Shahjahanabad, the ancient Delhi built in the 17th century by the Moghul em- peror Shah Jahan, offered the opportu- nity to explore a set of issues that are crucial for our times in a context stron- gly characterised by:
- the presence of positive and also negative features, elements of crisis and potential for change, co-existence and mix of cultures, social classes, traditional inhabitants and immigrants, a great variety of social and economic groups, different kinds of activities: residential, administrative, religious, commercial, traditional and industril
- an urban structure and building typologies that have undergone deep transformation; have been altered but can yet adapt to new uses and lifestyles
- the contradiction between a situation of dramatic congestion, inadequate infrastructure, lack of public spaces and at the same time an intense and vibrant life that cannot be wiped out by programs of re-qualification, urban re- organisation, social re-equilibrium.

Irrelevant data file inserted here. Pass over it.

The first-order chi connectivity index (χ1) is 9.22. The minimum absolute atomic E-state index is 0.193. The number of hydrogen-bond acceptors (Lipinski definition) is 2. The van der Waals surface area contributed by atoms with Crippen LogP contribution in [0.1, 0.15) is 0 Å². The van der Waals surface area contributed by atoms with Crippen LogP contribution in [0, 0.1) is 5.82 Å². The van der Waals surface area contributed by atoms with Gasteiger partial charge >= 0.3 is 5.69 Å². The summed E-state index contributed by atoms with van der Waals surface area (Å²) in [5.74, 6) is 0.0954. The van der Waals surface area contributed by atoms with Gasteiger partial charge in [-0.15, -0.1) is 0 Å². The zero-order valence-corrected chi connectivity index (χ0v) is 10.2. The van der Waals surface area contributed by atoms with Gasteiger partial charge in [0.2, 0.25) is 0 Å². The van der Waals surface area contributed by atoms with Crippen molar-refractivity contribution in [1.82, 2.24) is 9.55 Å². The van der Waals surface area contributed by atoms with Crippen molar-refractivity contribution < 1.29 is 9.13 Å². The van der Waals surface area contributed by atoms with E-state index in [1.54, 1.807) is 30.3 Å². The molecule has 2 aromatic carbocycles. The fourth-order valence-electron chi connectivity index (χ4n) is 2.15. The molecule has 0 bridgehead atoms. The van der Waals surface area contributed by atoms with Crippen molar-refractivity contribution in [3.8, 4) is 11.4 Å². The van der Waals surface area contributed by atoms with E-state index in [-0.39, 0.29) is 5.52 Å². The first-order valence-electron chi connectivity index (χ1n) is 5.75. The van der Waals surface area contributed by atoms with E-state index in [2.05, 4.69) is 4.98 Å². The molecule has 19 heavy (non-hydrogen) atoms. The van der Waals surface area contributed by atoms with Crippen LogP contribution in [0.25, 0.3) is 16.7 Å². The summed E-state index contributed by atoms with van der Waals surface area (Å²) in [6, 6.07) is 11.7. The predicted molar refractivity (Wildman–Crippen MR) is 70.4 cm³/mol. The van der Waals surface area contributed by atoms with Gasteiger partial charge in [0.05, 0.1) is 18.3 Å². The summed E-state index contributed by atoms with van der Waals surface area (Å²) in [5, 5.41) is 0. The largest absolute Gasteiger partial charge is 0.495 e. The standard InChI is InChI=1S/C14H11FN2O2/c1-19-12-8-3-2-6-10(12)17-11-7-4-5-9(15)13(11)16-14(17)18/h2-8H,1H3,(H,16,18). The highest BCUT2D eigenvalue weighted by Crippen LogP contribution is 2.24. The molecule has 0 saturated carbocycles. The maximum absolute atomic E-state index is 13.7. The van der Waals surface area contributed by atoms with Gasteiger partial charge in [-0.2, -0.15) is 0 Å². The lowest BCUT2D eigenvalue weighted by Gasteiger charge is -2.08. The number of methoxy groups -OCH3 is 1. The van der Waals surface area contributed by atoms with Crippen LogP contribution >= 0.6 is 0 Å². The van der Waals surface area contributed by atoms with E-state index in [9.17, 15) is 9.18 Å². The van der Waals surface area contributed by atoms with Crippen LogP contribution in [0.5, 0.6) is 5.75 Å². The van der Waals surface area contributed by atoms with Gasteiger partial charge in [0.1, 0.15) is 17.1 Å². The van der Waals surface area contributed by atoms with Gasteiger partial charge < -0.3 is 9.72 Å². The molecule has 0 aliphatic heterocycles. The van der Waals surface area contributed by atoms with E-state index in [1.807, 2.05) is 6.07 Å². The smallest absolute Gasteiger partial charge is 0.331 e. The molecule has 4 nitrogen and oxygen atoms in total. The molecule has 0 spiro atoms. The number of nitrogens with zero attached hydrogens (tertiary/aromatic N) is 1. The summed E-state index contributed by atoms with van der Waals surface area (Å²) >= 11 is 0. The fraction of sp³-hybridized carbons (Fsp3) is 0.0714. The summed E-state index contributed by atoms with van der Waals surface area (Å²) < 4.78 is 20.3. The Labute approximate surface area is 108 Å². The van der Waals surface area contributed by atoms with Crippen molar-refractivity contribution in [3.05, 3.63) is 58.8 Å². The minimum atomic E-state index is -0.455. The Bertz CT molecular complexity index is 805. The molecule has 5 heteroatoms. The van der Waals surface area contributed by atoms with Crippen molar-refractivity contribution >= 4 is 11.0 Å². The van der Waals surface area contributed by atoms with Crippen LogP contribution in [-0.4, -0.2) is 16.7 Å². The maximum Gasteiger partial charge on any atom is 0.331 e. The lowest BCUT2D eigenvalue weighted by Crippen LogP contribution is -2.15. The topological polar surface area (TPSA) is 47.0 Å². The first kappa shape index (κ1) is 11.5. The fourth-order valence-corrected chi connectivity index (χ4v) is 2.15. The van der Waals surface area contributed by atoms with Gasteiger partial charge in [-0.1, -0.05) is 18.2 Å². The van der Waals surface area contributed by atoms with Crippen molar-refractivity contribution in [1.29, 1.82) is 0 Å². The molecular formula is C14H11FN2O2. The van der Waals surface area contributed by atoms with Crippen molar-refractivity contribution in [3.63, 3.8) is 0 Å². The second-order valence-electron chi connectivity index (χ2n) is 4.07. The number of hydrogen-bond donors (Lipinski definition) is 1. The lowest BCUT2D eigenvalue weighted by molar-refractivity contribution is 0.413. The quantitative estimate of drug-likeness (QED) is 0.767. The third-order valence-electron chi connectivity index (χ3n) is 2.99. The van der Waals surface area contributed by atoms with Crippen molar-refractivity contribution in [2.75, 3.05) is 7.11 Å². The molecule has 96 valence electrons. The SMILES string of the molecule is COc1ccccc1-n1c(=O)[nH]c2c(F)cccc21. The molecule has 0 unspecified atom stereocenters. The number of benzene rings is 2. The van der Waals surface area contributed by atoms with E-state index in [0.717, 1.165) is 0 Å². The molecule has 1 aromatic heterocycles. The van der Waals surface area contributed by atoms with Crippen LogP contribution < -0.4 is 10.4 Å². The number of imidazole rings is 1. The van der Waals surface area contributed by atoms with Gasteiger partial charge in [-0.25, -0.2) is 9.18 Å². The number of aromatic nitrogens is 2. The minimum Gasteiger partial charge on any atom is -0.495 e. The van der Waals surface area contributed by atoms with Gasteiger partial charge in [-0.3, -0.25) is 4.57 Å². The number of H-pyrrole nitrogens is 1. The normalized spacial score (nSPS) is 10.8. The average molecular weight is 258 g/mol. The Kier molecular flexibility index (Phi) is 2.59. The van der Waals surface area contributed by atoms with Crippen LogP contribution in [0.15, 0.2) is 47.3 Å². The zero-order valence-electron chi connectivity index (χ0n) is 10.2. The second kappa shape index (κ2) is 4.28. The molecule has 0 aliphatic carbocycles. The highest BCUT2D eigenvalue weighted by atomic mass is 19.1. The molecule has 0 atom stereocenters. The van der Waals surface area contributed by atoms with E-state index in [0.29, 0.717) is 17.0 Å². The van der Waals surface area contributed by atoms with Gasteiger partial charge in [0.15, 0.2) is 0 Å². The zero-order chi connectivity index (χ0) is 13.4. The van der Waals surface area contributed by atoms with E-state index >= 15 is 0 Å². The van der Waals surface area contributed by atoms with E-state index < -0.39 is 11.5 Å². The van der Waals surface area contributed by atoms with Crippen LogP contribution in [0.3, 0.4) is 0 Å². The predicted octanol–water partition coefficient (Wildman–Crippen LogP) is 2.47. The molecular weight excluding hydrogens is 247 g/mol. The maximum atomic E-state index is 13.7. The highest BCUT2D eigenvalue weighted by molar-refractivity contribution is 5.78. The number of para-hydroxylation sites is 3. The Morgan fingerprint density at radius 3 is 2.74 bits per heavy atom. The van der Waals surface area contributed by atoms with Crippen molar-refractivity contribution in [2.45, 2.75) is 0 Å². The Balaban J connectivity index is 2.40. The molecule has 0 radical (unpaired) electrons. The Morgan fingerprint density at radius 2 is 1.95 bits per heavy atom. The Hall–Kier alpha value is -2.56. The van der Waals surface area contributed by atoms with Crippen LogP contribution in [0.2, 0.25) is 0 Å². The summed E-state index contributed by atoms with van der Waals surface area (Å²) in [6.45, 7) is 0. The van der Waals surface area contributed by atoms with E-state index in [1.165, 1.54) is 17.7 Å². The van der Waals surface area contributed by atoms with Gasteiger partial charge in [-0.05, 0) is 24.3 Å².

- the complex relationship with the ex- pansion of New Delhi that is growing closer, occupying open spaces and abandoned areas, threatening the fra- gile fabric of the historic city.
The workshop explored methods and strategies for the upgrading of Shahjahanabad that would not disrupt its nature and social structure:
- interventions on the historic fabric
- methodological proposals for the re- qualifying of the system of public and private open spaces
- proposals for the peripheral areas where the old city walls used to be
- reorganisation of the commercial ac tivities along the main axes
- historical places for exchange – and consequent re-use of the internal areas for residential use
- re-interpretation of the public space for contemporary uses.
The Laboratory was organised in co-operation with: Delhi Development Authority, INTACH (Indian National Trust for Arts and Cultural Heritage), TVB School of Habitat Studies, New Delhi School of Planning and Architecture